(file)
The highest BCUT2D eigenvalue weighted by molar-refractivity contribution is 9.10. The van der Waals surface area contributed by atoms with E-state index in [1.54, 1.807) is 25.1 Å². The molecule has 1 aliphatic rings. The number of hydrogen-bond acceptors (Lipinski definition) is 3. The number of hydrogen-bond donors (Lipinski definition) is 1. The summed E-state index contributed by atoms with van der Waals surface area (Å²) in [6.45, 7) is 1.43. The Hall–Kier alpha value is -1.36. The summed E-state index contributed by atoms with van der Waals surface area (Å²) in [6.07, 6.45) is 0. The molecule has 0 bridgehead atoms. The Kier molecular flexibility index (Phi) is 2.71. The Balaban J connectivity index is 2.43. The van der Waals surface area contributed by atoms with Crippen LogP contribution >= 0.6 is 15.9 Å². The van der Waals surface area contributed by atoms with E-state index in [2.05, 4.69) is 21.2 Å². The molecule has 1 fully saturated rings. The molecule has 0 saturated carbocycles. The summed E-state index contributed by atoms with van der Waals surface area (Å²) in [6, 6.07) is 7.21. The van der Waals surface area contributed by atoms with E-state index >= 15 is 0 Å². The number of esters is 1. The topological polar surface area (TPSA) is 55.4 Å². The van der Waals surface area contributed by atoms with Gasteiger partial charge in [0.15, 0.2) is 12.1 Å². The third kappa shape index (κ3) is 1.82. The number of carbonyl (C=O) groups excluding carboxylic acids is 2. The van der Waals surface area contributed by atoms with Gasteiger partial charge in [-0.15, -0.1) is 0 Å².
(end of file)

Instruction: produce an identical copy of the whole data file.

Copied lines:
The highest BCUT2D eigenvalue weighted by molar-refractivity contribution is 9.10. The van der Waals surface area contributed by atoms with E-state index in [1.54, 1.807) is 25.1 Å². The molecule has 1 aliphatic rings. The number of hydrogen-bond acceptors (Lipinski definition) is 3. The number of hydrogen-bond donors (Lipinski definition) is 1. The summed E-state index contributed by atoms with van der Waals surface area (Å²) in [6.45, 7) is 1.43. The Hall–Kier alpha value is -1.36. The summed E-state index contributed by atoms with van der Waals surface area (Å²) in [6.07, 6.45) is 0. The molecule has 0 bridgehead atoms. The Kier molecular flexibility index (Phi) is 2.71. The Balaban J connectivity index is 2.43. The van der Waals surface area contributed by atoms with Crippen LogP contribution >= 0.6 is 15.9 Å². The van der Waals surface area contributed by atoms with E-state index in [2.05, 4.69) is 21.2 Å². The molecule has 1 fully saturated rings. The molecule has 0 saturated carbocycles. The summed E-state index contributed by atoms with van der Waals surface area (Å²) in [6, 6.07) is 7.21. The van der Waals surface area contributed by atoms with E-state index >= 15 is 0 Å². The number of esters is 1. The topological polar surface area (TPSA) is 55.4 Å². The van der Waals surface area contributed by atoms with Gasteiger partial charge in [0.15, 0.2) is 12.1 Å². The third kappa shape index (κ3) is 1.82. The number of carbonyl (C=O) groups excluding carboxylic acids is 2. The van der Waals surface area contributed by atoms with Gasteiger partial charge in [-0.15, -0.1) is 0 Å².